Generally, it is understood that there is a distinction between theory and philosophy even though they also overlap. Theory is intended as an explanation specific to an event or set of events, or some given thing. Philosophy is a manner of thought that includes such issues as ethics and the proper method of reasoning. Im happy to continue the discussion on the talk pages if you are concerned that there is a problem with this approach. — Preceding unsigned comment added by Dylanovsky (talkcontribs) 14:12, 1 August 2016 (UTC)
The objective reason is that, per Pat's original proposal, by far the most common term for the application of philosophical thinking to archaeology (i.e. epistemology of archaeology, ontology of archaeology, forms of reasoning in archaeology, etc.) is referred to as "archaeological theory" in the literature. I understand the desire to systemise things, but it isn't the encyclopaedia's place to say how knowledge should be categorised or resolve "confusion" in our sources. We have to reflect what the sources say, and the impression currently given in philosophy of archaeology—that it is a separate endeavour encompassing archaeological theory and ethics—is pure WP:SYNTH without a single source to support it. Joe Roe (talk) 14:45, 1 August 2016 (UTC)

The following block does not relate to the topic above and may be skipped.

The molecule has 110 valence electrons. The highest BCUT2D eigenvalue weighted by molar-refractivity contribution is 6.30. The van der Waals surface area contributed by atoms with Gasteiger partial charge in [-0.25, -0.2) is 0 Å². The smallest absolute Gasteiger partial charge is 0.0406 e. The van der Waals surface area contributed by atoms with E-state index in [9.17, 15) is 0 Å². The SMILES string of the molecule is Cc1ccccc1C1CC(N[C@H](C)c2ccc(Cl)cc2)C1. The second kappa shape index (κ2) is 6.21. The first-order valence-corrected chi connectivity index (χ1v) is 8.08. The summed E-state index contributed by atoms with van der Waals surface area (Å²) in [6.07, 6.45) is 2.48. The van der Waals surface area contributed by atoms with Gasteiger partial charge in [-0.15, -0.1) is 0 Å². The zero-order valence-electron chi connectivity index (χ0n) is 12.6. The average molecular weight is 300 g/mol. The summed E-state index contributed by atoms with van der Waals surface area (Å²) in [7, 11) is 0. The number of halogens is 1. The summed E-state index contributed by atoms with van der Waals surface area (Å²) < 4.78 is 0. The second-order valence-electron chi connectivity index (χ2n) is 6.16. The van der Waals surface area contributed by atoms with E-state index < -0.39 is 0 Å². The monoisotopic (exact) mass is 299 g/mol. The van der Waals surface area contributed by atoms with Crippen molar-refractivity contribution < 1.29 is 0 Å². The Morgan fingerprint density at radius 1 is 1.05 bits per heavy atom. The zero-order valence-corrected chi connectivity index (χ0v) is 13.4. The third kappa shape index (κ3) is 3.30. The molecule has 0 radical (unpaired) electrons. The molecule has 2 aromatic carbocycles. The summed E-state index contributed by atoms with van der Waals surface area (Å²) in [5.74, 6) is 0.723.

I agree the majority of archaeological sources within the discipline, particularly in the English tradition, use the term theory to encompass philosophical approaches as well. However, not all do, the distinction is noted and discussed in a number of papers. Merilee H Salmon discusses the difference between analytical philosophy of archaeology and the more general use of theory to cover philosophy in archaeology, and explicitly points the difference out, here. Alison Wylie, here, on the philosophy of archaeology and theory that she describes as distinct. There is also the fact that philosophy of archaeology is a subject not of concern only to archaeologists but is important in its connections to philosophy of biology, for example, here. On these examples alone i reject the WP:SYNTH position. The philosophy of archaeology indeed exists separately and is of interest to philosophers and many other disciplines, including astronomy, ecology, biology, robotics etc, whether archaeologists are aware of it are not, or whether they make the distinction or not. i appreciate that your view may be the predominant one within the discipline but i believe the encyclopaedia must reflect the widest scope of the knowledge, and in this archaeologists are not necessarily the final or only arbiters of what constitutes the philosophy of archaeology. And i say that as an archaeologist, which i will declare for reasons of transparency. I hope this goes some way to clarifying my position. Kodai (talk) 21:00, 1 August 2016 (UTC)